Friday November 15, 2019
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Twitter Tests new Advertisement Strategy for Trending Topic

When tapped, ads under "Promoted Trend Spotlight" would open a feed of tweets with one of the advertiser's related tweets at the top

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Twitter gives more freedom to report spam, fake accounts. Pixabay

Micro blogging site Twitter is reportedly starting to test a new advertising strategy to boost revenue from its trending topics.

The “Promoted Trend Spotlight” ads put a big visual banner equipped with a GIF or image background atop the “Explore” tab, TechCrunch reported on Thursday.

The banners appear for the first two times a user visits that day, according to the report.

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Twitter on a smartphone device. Pixabay

Twitter earlier replaced the “Moments” feature with “Explore” that serves as the home for finding out what’s happening on Twitter, including trends.

The “Promoted Trend Spotlight” ads are bought as an add-on to the existing “Promoted Trends” ads that are inserted amongst the list of Twitter’s most popular topics, the TechCrunch report said.

Also Read: Prepare Yourself: You’re Going to Lose Some of Your Twitter Followers

“We are continuing to explore new ways to enhance our takeover offerings and give brands more high-impact opportunities to drive conversation and brand awareness on our platform,” a Twitter spokesperson was quoted as saying.

When tapped, ads under “Promoted Trend Spotlight” would open a feed of tweets with one of the advertiser’s related tweets at the top. (IANS)

Next Story

Are you an Avid Twitter User? Your Posts can Reveal How Lonely you are

If we are able to identify lonely individuals and intervene before the health conditions associated with the themes we found begin to unfold, we have a change

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Twitter, User, Posts
Loneliness can be a slow killer, as some of the medical problems associated with it can take decades to manifest. Pixabay

Researchers have found that users who tweet on loneliness are much more likely to write about mental well-being issues and things like struggles with relationships, substance use and insomnia on Twitter.

By applying linguistic analytic models to tweets, researchers were able to gain an insight into the topics and themes that could be associated with loneliness.

“Loneliness can be a slow killer, as some of the medical problems associated with it can take decades to manifest,” said the study’s lead author Sharath Chandra Guntuku, from University of Pennsylvania in the US.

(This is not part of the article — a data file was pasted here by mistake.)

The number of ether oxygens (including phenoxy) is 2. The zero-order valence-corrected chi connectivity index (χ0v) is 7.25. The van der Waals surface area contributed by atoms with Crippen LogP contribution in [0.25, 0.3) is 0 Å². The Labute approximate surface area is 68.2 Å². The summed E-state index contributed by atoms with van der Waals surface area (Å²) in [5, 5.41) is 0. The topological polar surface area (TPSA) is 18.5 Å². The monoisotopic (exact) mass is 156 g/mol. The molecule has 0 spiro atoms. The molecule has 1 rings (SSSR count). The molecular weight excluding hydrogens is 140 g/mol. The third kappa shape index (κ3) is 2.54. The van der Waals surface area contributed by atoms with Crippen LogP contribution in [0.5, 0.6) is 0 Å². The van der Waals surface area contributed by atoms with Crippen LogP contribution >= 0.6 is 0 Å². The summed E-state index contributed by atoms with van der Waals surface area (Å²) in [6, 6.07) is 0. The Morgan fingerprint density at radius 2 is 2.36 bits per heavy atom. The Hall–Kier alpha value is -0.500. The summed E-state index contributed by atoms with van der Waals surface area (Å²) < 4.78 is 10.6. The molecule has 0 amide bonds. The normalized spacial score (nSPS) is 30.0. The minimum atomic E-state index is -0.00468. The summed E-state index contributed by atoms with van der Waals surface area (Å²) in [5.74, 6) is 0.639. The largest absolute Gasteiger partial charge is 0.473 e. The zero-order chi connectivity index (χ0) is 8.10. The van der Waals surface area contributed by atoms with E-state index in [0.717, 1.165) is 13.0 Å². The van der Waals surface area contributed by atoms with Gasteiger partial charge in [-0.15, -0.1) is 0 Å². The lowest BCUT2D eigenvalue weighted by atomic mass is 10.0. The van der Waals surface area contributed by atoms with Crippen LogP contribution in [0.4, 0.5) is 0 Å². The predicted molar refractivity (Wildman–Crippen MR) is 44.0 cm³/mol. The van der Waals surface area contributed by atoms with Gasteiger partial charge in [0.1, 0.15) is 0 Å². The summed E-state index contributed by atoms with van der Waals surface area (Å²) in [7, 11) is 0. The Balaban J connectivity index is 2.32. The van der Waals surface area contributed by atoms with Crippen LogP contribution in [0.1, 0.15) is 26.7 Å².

“If we are able to identify lonely individuals and intervene before the health conditions associated with the themes we found begin to unfold, we have a change to help those much earlier in their lives. This could be very powerful and have long-lasting effects on public health,” Guntuku said.

Twitter, User, Posts
By applying linguistic analytic models to tweets, researchers were able to gain an insight into the topics and themes that could be associated with loneliness. Pixabay

By determining typical themes and linguistic markers posted to social media that are associated with people who are lonely, the team has uncovered some of the ingredients necessary to construct a ‘loneliness’ prediction system.

As part of the study, published in the journal BMJ, researchers analysed public accounts from users based in Pennsylvania and found that 6,202 accounts used words such as ‘lonely’ or ‘alone’ more than five times between 2012 and 2016.

Comparing the entire Twitter timelines of these users to a matched group who did not have such language included their posts, the researchers showed that ‘lonely’ users tweeted nearly twice as much and were much more likely to do so at night.

When the tweets were analysed via several different linguistic analytic models, the users who posted about loneliness had an extremely high association with anger, depression and anxiety, when compared to the ‘non-lonely’ group.

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Additionally, the lonely groups were significantly associated with tweeting about struggles with relationships (for example, using phrases like ‘want somebody’ or ‘no one to’) and substance use (‘smoke,’ ‘weed,’ and ‘drunk’)

“On Twitter, we found lonely users expressing a need for social support, and it appears that the use of expletives and the expression of anger is a sign of that being unfulfilled,” Guntuku said.

Users in the group that didn’t post about loneliness seemed to display some social connections, as they were found to be more likely to engage in conversations, especially by including others’ user names (using ‘@twitter_handle’) in their tweets.

In the future, the researchers hope to develop a better measure of the different dimensions of loneliness that online users are feeling and expressing. (IANS)